Unfazed, 1985 saw the release of Jet Set Willy II which was a retread of JSW, ported from the Amstrad CPC onto the ZX Spectrum. Besides being among our most loved platform games, it was also one of the first software titles to introduce copy protection. Concerns over software piracy saw Software Projects’ introduction of colour-coded combinations for each title, with a code sheet.

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5. Clyde Radcliffe (Thalamus/APEX Computer Entertainment, 1990 – 1992)

In the second half of the Commodore 64’s commercial life, two brothers would make an indelible impact on the C64 scene. After coding Cyberdyne Warrior and Retrograde for Thalamus Software, John and Steve Rowlands would create two much lauded platform games featuring the adventures of a Fuzzy Wuzzy known as Clyde Radcliffe. Known as Creatures (1990) and Creatures II: Torture Trouble (1992), both titles would intersperse arcade style platform action with torture screens. With cutesy graphics.

Creatures in this context is an acronym for Clyde Radcliffe Exterminates All The Unfriendly Repulsive Earth-ridden Slime. Both titles were lauded in Zzap! 64 (Zzap! Gold Medals all round) and Commodore Format. The latter magazine ran a detailed diary entry on the making of Creatures II. It was also ported to the Atari ST and Amiga formats, though without the same success and acclaim as the C64 original by John and Steve Rowlands.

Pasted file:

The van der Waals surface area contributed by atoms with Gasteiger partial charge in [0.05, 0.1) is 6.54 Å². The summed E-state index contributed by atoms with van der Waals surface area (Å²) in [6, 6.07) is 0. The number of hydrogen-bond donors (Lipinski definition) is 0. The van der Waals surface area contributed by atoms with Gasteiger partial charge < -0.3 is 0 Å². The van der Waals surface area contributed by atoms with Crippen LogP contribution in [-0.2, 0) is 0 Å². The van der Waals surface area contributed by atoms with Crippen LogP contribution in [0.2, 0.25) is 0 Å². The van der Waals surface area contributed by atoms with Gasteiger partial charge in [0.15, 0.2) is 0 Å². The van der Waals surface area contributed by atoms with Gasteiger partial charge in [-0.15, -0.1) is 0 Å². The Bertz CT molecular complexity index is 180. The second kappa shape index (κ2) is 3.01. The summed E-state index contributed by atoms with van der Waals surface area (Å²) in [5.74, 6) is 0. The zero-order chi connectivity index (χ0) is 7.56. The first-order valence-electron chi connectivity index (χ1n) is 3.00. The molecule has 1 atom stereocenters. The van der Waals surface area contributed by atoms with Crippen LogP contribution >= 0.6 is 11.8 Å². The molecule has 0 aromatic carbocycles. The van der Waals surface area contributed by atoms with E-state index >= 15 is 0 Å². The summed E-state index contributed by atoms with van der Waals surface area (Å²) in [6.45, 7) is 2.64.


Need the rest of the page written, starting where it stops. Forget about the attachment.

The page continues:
John and Steve Rowlands would follow Creatures II with a Sonic the Hedgehog style platformer. Entitled Mayhem in Monsterland, it became the first video game to get a 100% rating (in Commodore Format).

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6. Wally Week (Mikrogen Software, 1984 – 1986):

The Week family was Mikrogen Software’s most bankable asset, with their antics spread over five games. Wally Week first appeared in Automania, a platform game with two screens per level where the titular hero would try to assemble a car. However, his progress would be inhibited by flying car parts which he would have to avoid. By Christmas 1984, this was followed by Pyjamarama, an arcade adventure where our hero tries to avoid the sack.